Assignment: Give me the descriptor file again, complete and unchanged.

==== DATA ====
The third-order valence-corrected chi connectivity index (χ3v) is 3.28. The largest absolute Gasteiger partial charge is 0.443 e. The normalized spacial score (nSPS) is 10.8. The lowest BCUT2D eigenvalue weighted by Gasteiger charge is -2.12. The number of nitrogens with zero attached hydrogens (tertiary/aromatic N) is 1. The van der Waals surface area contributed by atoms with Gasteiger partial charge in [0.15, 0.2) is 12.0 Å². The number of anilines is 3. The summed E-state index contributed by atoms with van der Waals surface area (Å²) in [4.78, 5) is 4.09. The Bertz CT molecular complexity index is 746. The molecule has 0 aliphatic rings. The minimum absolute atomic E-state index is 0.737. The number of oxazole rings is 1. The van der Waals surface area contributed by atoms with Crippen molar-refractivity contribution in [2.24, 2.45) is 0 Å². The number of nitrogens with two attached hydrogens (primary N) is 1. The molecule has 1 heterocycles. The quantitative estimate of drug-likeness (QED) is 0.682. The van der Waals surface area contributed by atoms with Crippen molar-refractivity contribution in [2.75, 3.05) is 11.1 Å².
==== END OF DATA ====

The third-order valence-corrected chi connectivity index (χ3v) is 3.28. The largest absolute Gasteiger partial charge is 0.443 e. The normalized spacial score (nSPS) is 10.8. The lowest BCUT2D eigenvalue weighted by Gasteiger charge is -2.12. The number of nitrogens with zero attached hydrogens (tertiary/aromatic N) is 1. The van der Waals surface area contributed by atoms with Gasteiger partial charge in [0.15, 0.2) is 12.0 Å². The number of anilines is 3. The summed E-state index contributed by atoms with van der Waals surface area (Å²) in [4.78, 5) is 4.09. The Bertz CT molecular complexity index is 746. The molecule has 0 aliphatic rings. The minimum absolute atomic E-state index is 0.737. The number of oxazole rings is 1. The van der Waals surface area contributed by atoms with Crippen molar-refractivity contribution in [2.24, 2.45) is 0 Å². The number of nitrogens with two attached hydrogens (primary N) is 1. The molecule has 1 heterocycles. The quantitative estimate of drug-likeness (QED) is 0.682. The van der Waals surface area contributed by atoms with Crippen molar-refractivity contribution in [2.75, 3.05) is 11.1 Å².